Freddie Mac: Mortgage rates drop again, now at 1951 levels
Mortgage interest rates continue their descent into record territory, with the 30-year fixed-rate loan dropping to an average of 4.19% this week from 4.27% a week earlier, according to the latest Freddie Mac survey of lender offering rates.
Fifteen-year fixed-rate loans fell from 3.72% to 3.62%, the giant home finance company said Thursday. The rates were being offered to low-risk borrowers who paid 0.8% of the loan amount in upfront lender fees on the 30-year loan and 0.7% on the 15-year mortgage.
The last time average rates on popular long-term fixed-rate mortgages were this low was April 1951, Freddie Mac noted, citing a compilation of statistics on Federal Housing Administration loans. Most of the long-term mortgages back then were for 20 or 25 years, however.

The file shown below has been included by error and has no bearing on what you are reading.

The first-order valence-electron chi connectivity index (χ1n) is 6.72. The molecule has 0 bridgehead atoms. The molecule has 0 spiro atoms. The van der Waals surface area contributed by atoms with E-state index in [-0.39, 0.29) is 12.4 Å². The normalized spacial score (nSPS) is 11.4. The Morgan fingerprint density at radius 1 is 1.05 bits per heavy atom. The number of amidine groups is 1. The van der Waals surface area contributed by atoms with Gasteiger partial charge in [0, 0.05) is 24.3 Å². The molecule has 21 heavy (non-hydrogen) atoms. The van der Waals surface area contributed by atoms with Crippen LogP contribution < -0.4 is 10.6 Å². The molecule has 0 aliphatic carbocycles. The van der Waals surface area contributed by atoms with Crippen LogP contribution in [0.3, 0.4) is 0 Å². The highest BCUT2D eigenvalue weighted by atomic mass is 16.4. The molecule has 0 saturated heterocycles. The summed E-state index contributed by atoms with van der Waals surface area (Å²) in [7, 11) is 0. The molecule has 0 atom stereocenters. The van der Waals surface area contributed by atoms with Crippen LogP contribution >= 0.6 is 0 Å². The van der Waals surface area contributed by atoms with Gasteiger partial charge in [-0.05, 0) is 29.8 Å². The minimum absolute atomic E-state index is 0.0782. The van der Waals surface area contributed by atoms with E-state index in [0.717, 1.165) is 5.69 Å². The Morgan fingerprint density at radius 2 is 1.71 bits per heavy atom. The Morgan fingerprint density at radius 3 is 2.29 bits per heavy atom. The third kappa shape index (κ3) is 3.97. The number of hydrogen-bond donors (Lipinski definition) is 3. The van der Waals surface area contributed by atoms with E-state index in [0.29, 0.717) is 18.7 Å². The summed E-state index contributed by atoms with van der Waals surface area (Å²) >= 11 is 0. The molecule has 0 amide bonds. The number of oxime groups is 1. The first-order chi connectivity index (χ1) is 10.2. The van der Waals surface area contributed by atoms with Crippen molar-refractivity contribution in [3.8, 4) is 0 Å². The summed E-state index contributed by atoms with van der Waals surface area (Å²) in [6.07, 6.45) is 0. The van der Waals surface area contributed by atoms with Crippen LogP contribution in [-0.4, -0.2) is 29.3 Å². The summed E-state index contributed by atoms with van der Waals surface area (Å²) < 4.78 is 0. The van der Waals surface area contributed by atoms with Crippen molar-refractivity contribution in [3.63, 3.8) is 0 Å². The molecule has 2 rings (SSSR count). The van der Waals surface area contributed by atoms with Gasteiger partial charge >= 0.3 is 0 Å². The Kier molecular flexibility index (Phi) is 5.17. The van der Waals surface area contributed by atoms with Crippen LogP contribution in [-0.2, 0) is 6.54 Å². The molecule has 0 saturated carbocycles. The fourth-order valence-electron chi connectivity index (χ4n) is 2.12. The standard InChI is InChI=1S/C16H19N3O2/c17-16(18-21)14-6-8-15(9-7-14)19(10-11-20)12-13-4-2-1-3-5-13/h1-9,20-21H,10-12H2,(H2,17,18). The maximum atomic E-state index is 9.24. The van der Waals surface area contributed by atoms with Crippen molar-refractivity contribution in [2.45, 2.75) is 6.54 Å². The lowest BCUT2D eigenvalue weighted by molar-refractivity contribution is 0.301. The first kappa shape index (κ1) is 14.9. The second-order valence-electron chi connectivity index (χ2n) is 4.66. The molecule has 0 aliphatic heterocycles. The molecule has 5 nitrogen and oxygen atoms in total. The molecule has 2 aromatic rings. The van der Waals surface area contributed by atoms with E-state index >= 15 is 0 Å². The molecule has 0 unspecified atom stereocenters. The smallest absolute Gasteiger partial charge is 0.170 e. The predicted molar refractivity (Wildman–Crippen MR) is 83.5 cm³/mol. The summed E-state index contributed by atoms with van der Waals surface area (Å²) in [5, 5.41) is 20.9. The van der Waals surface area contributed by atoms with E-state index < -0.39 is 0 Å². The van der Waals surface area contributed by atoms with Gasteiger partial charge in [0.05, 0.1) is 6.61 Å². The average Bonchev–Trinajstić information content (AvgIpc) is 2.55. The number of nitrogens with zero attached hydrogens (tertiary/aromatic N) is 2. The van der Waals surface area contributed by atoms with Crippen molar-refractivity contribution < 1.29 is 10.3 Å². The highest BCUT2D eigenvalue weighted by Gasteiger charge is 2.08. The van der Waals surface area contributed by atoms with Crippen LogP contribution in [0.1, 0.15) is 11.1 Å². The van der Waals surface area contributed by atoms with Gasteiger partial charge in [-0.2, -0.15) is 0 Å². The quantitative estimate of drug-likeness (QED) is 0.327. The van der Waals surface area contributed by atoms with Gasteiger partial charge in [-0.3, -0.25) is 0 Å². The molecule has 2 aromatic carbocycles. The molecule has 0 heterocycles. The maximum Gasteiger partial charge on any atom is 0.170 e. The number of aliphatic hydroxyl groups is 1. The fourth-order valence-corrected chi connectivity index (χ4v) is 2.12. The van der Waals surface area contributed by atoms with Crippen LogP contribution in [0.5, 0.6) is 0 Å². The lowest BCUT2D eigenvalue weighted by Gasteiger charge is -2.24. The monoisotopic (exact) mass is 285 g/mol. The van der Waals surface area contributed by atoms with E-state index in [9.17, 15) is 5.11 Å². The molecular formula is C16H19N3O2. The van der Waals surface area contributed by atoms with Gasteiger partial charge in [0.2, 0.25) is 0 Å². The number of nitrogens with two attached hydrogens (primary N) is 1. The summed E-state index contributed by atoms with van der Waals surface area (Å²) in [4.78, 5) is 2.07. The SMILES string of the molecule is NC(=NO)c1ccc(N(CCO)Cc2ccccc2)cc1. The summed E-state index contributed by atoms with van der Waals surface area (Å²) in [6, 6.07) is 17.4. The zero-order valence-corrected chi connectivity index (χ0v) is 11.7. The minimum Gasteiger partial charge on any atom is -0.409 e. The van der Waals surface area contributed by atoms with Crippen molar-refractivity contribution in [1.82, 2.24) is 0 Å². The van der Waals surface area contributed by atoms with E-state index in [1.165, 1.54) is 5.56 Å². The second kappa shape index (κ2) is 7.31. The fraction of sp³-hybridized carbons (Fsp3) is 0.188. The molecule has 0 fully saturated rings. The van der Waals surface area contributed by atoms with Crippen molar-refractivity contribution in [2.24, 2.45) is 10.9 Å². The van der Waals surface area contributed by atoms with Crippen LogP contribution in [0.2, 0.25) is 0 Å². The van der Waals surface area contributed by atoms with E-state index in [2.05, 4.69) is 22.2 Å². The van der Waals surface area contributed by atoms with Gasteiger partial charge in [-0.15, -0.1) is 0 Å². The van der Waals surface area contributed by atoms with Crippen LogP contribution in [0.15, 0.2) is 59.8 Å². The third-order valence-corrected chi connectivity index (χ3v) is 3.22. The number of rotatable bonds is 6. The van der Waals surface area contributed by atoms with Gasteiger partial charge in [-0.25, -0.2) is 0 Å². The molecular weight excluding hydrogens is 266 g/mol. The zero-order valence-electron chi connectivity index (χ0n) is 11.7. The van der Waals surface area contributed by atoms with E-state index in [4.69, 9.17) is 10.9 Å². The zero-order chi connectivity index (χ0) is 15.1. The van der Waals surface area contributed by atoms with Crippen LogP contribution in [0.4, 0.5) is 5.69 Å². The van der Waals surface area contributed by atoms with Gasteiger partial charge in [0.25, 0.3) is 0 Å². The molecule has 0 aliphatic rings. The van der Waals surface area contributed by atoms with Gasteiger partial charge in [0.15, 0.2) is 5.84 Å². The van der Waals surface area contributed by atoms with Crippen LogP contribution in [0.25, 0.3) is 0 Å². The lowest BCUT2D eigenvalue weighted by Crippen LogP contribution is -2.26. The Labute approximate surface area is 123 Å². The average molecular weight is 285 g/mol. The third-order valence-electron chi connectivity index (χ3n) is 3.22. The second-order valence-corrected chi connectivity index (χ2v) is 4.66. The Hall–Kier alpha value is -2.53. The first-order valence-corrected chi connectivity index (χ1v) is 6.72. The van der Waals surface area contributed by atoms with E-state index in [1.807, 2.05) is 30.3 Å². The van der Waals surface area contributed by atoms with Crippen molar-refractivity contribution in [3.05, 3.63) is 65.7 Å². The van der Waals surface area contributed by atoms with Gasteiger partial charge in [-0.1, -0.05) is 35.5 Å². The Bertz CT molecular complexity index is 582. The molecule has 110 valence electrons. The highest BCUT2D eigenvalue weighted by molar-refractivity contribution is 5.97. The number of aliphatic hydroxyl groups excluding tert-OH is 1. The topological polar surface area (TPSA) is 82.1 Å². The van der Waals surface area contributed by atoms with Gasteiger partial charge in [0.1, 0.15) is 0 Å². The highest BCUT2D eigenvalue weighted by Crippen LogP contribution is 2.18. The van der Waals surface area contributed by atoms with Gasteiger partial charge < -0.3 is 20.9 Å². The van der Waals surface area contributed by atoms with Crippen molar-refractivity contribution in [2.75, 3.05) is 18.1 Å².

Homeowners have taken notice. Applications for refinance jumped 21% last week to the strongest pace since mid-April 2009, according to the Mortgage Bankers Assn.
Freddie Mac, which wound up in government conservatorship when the industry melted down in 2008, asks lenders across the country about the rates they are offering to well-qualified borrowers who put down at least a 20% down payment or have equivalent equity in the homes if they are refinancing.
-- E. Scott Reckard